Delivering his closing press conference in the Carbis Bay Hotel on Sunday, pale golden sand and azure sea visible behind him, Boris Johnson sought to play down the unseemly diplomatic spat that had marred his moment on the world stage.
“Actually, what happened at this summit was that there was a colossal amount of work on subjects that had absolutely nothing to do with Brexit,” he insisted.
Yet just hours earlier, his foreign secretary had been describing alleged comments by the French president about the status of Northern Ireland as “offensive”.
French sources flatly denied that Emmanuel Macron had been suggesting Northern Ireland was not part of the UK – they said he was merely pointing out it is not part of Great Britain (and, indeed, Northern Ireland has a special status under the protocol – which is of course why it exists).
Whatever the truth, Johnson’s bilateral meetings this weekend were repeatedly kiboshed by discussion of the ugly standoff over checks on products exported from Great Britain to Northern Ireland.
Rather than play down the row, the prime minister repeatedly leaned into it – saying he needed EU leaders to “get it into their heads,” that Northern Ireland is part of the UK, for example. The UK insists the EU is being too legalistic in how it interprets the protocol; but other G7 countries could have been excused for coming away with the impression that “Global Britain” cannot even get on with its nearest neighbours, and signs up to deals only to try to wriggle out of them later.
Away from sausage wars, there were new commitments from the G7 on boosting girls’ education, preventing future pandemics and safeguarding biodiversity. And there was a renewed sense that global cooperation is suddenly achievable again, in a way that was simply impossible in the Trump era, as illustrated by the minimum global tax deal struck by G7 finance ministers last week.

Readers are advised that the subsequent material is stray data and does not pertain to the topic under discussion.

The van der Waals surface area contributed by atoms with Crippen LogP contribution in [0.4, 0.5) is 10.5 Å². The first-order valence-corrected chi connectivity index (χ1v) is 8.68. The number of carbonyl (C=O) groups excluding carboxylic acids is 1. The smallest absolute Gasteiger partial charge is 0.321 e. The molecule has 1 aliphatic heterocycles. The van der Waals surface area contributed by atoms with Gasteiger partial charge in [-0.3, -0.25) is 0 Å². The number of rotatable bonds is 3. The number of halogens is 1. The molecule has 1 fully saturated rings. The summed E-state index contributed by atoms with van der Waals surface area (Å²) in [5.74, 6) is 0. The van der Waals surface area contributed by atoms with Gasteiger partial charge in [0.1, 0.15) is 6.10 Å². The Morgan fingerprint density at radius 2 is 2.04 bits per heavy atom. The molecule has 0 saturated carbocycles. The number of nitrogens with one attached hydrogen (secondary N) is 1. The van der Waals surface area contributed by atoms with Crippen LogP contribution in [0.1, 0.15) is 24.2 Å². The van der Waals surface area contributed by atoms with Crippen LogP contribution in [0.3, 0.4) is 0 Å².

But on the two most pressing issues the world faces – the climate emergency and the pandemic – campaigners were bitterly disappointed by the scale of ambition on display.
The 1bn vaccine doses the G7 agreed to donate falls far short of the 11bn the World Health Organization’s Tedros Adhanom says are necessary to protect 70% of the world population. He would also like to see the donation deadline brought forward to next summer, from Johnson’s target of the end of 2022.
On climate, the G7 reiterated a decade-old promise to “mobilise” $100bn a year in financing, first made at the Copenhagen summit, which has already been about 80% reached. Leaders did commit to increasing their contributions to hit that total – but it was hardly the green Marshall Plan some reports had trailled.
They said they would “develop a plan” for a clean, green financing mechanism intended to rival massive Chinese investment into developing countries – but details were scant. Like several announcements over the weekend, the headline appeared not to be backed up with policy detail.
At his press conference, Johnson bristled at the idea that the UK’s aid cuts may have undermined his moral authority to press other G7 countries to be more generous, whether on green finance or vaccines. He insisted no leader had brought up the issue of the cuts with him at the summit: and wrongly stated that the UK remained the second biggest donor in the G7 (it is the fifth).
But somehow, whether it was lack of diplomatic groundwork in advance, or the lack of trust created by the Brexit row, Johnson’s moment in the Cornish sunshine didn’t quite come off.
When it comes to Cop-26 in Glasgow in November, when it is not just the wealthiest nations but the whole world the UK must cajole and persuade to back an ambitious climate deal, the challenges will be even greater, and the stakes very much higher.